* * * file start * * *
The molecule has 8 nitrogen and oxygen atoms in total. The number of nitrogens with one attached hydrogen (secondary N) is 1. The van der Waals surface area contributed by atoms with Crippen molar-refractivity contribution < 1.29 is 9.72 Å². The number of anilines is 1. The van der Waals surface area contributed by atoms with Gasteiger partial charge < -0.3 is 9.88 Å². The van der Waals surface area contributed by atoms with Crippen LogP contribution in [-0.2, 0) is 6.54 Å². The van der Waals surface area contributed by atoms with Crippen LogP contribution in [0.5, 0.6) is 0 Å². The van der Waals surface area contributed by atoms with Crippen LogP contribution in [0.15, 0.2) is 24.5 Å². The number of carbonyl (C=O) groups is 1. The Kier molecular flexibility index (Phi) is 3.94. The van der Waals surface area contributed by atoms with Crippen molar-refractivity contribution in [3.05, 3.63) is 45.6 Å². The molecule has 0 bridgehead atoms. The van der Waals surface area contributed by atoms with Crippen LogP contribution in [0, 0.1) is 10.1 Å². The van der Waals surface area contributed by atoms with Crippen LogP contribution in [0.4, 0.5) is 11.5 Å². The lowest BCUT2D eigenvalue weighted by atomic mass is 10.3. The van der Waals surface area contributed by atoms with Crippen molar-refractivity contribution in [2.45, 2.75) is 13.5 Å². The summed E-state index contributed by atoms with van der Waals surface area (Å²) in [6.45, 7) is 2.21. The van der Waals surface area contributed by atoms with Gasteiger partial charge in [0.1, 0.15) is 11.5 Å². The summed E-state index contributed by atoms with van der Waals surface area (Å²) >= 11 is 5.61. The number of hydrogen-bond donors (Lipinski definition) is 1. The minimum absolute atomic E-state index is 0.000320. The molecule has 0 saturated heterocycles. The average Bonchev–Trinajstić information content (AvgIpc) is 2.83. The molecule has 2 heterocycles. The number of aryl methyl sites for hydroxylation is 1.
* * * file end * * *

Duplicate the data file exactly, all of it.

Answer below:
The molecule has 8 nitrogen and oxygen atoms in total. The number of nitrogens with one attached hydrogen (secondary N) is 1. The van der Waals surface area contributed by atoms with Crippen molar-refractivity contribution < 1.29 is 9.72 Å². The number of anilines is 1. The van der Waals surface area contributed by atoms with Gasteiger partial charge < -0.3 is 9.88 Å². The van der Waals surface area contributed by atoms with Crippen LogP contribution in [-0.2, 0) is 6.54 Å². The van der Waals surface area contributed by atoms with Crippen LogP contribution in [0.5, 0.6) is 0 Å². The van der Waals surface area contributed by atoms with Crippen LogP contribution in [0.15, 0.2) is 24.5 Å². The number of carbonyl (C=O) groups is 1. The Kier molecular flexibility index (Phi) is 3.94. The van der Waals surface area contributed by atoms with Crippen molar-refractivity contribution in [3.05, 3.63) is 45.6 Å². The molecule has 0 bridgehead atoms. The van der Waals surface area contributed by atoms with Crippen LogP contribution in [0, 0.1) is 10.1 Å². The van der Waals surface area contributed by atoms with Crippen LogP contribution in [0.4, 0.5) is 11.5 Å². The lowest BCUT2D eigenvalue weighted by atomic mass is 10.3. The van der Waals surface area contributed by atoms with Crippen molar-refractivity contribution in [2.45, 2.75) is 13.5 Å². The summed E-state index contributed by atoms with van der Waals surface area (Å²) in [6.45, 7) is 2.21. The van der Waals surface area contributed by atoms with Gasteiger partial charge in [0.1, 0.15) is 11.5 Å². The summed E-state index contributed by atoms with van der Waals surface area (Å²) >= 11 is 5.61. The number of hydrogen-bond donors (Lipinski definition) is 1. The minimum absolute atomic E-state index is 0.000320. The molecule has 0 saturated heterocycles. The average Bonchev–Trinajstić information content (AvgIpc) is 2.83. The molecule has 2 heterocycles. The number of aryl methyl sites for hydroxylation is 1.